Danske Bank A/S won praise from its biggest shareholder after Chief Executive Officer Thomas F. Borgen replaced a number of key management figures and cut the lender’s debt load.
“It looks like there’s more calm at the bank and motivation seems high,” Nils Smedegaard Andersen, CEO of A.P. Moeller-Maersk A/S, which owns about 20 percent of Danske, said in a phone interview. “We’re a satisfied investor at the moment. And we’re in any case a long-term investor.”
Borgen, who replaced Eivind Kolding in September, has reorganized the management team at Denmark’s biggest bank after a spate of consumer satisfaction surveys suggested Danske was falling out of favor. The CEO has also focused on cutting debt, which last month paid off as the Copenhagen-based lender had its credit rating raised one step to A at Standard & Poor’s.
“There have been some underlying challenges in operating a bank in Denmark, which have led to lower credit ratings,” Andersen said. “And then Danske Bank has been exposed heavily toward Ireland, which has been rather challenging.” He declined to comment specifically on the bank’s new management.
Since Borgen took the helm at Danske eight months ago, the bank has parted ways with a number of key departmental heads. Steen Blaafalk was fired from his role as head of treasury in October, ending a three-decade-long career at the bank. In March, Danske said Robert Endersby would step down as head of group risk management, after joining the bank just two years earlier.
At least seven top managers have either stepped down or been fired since the beginning of 2012 after the bank failed to match investor returns at its biggest Swedish competitors.
Danske, which plans to reduce its debt load by as much as 45 billion kroner ($8.2 billion) this year, is now benefiting from harmonization across Europe of bail-in rules. According to Moody’s Investors Service, that will help free Danish banks of the stigma they felt after senior creditors suffered losses when the state wound down Amagerbanken A/S in 2011.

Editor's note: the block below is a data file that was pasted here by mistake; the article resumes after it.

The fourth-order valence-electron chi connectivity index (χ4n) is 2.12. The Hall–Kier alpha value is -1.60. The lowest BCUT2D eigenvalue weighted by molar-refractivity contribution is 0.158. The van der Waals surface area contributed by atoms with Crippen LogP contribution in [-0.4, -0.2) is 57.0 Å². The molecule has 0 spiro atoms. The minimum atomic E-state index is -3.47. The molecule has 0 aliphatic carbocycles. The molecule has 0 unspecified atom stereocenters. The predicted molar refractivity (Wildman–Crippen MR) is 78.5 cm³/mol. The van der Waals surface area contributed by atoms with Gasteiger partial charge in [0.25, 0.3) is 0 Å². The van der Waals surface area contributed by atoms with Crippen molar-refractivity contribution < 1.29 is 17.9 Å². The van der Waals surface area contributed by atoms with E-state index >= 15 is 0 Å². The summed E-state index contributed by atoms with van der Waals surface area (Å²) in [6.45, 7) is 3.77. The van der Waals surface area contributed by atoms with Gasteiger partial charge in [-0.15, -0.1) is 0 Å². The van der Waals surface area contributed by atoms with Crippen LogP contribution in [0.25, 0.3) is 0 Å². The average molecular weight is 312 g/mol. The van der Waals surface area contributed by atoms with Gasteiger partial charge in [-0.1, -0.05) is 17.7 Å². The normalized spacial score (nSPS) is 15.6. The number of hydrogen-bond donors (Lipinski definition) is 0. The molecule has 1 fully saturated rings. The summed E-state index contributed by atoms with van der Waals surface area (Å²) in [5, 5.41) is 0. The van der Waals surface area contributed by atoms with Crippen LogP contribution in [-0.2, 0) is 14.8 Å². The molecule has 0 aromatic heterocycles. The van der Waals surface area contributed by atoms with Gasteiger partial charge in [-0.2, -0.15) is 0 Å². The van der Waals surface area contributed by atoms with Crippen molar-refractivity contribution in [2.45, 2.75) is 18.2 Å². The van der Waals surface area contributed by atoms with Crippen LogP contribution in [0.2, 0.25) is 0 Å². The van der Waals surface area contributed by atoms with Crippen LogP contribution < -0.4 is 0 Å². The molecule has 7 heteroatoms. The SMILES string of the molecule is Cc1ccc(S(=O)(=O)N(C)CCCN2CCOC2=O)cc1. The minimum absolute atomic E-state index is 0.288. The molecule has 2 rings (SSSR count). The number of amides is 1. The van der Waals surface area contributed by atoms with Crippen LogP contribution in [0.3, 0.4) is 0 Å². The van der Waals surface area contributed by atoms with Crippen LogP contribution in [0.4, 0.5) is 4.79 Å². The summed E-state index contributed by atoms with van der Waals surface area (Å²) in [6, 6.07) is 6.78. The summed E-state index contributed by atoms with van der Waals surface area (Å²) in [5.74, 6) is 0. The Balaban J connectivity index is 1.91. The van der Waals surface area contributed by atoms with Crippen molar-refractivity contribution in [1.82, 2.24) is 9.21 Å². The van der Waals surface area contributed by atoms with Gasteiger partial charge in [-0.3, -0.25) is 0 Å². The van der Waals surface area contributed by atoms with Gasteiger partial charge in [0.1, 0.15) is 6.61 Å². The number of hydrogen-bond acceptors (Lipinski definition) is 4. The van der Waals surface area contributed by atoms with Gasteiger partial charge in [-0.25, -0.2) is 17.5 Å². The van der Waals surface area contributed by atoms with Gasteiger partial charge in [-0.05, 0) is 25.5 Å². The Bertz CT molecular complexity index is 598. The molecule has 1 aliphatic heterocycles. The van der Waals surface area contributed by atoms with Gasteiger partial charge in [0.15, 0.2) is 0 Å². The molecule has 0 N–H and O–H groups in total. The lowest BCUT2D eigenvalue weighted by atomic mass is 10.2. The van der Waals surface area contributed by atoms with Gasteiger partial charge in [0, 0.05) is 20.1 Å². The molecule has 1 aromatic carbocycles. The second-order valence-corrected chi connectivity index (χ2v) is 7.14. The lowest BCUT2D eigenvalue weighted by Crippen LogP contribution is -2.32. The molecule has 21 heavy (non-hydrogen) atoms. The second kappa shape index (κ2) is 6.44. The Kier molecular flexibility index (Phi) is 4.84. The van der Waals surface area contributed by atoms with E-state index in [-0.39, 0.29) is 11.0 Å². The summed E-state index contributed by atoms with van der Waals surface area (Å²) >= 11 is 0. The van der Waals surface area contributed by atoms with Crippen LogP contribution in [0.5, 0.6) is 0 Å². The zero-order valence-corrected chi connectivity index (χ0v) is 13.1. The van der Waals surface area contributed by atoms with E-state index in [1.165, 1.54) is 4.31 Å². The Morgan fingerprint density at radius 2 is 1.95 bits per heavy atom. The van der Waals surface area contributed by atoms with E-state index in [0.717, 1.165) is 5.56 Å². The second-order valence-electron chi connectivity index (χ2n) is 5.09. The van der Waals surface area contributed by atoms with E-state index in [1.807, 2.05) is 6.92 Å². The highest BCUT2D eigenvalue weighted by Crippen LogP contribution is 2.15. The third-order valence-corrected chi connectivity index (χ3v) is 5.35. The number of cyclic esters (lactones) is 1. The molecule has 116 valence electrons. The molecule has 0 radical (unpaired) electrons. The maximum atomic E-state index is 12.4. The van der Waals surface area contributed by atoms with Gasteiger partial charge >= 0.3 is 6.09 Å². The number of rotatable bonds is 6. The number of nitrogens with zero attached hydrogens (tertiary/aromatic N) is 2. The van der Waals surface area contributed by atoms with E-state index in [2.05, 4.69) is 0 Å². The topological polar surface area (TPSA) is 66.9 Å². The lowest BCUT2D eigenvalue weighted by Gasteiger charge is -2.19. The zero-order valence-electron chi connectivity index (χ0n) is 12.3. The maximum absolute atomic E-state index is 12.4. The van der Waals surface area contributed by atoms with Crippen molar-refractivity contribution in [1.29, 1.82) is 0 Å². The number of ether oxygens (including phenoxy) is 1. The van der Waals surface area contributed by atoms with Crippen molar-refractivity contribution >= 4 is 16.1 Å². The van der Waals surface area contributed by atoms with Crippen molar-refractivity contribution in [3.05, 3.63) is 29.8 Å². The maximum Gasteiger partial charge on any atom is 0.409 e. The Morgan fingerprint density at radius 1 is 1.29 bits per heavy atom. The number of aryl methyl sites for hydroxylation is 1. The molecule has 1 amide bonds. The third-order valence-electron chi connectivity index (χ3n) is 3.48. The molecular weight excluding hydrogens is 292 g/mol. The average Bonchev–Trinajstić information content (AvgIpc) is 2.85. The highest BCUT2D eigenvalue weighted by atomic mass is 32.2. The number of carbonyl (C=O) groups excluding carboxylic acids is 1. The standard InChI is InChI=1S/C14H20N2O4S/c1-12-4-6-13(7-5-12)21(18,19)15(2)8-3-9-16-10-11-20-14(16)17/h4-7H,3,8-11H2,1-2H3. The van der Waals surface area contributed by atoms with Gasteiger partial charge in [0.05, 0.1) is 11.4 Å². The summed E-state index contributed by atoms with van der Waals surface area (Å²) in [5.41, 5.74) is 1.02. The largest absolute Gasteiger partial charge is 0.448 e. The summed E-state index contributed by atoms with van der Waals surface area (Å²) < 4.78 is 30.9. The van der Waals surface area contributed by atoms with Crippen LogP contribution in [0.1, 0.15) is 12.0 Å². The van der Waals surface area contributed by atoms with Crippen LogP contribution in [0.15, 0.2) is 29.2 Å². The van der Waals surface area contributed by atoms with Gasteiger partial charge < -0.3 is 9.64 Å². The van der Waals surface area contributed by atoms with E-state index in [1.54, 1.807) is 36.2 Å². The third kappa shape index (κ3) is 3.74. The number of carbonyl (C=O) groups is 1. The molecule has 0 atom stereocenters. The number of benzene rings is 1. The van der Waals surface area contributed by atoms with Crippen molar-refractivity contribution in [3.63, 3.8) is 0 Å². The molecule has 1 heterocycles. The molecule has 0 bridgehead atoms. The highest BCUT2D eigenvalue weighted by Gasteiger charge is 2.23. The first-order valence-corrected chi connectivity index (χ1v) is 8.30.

Danske shares have gained 21 percent this year, compared with a 16 percent increase in the Copenhagen benchmark index of Denmark’s 20 most-traded stocks. Stockholm-based Nordea Bank AB, Scandinavia’s biggest lender, has advanced 9.8 percent.
The markets Danske operates in are also improving. In Denmark, property values are starting to recover from the 20 percent slump they suffered between their peak in 2007 and their trough last year. House prices rose 3.4 percent in February from a year earlier, Statistics Denmark said April 30.
Danske Bank on May 1 reported a 91 percent jump in first-quarter net income to 2.81 billion kroner. That beat the average analyst estimate of 2.58 billion kroner in a Bloomberg survey.
“We’re looking at the bank’s performance regularly, but we don’t evaluate the bank on a quarter-by-quarter basis,” said Andersen, whose company, Denmark’s biggest, controls more than 1,000 subsidiaries. “Sometimes we have a view on a matter, which we share at the board level, but we’re not a driving shareholder.”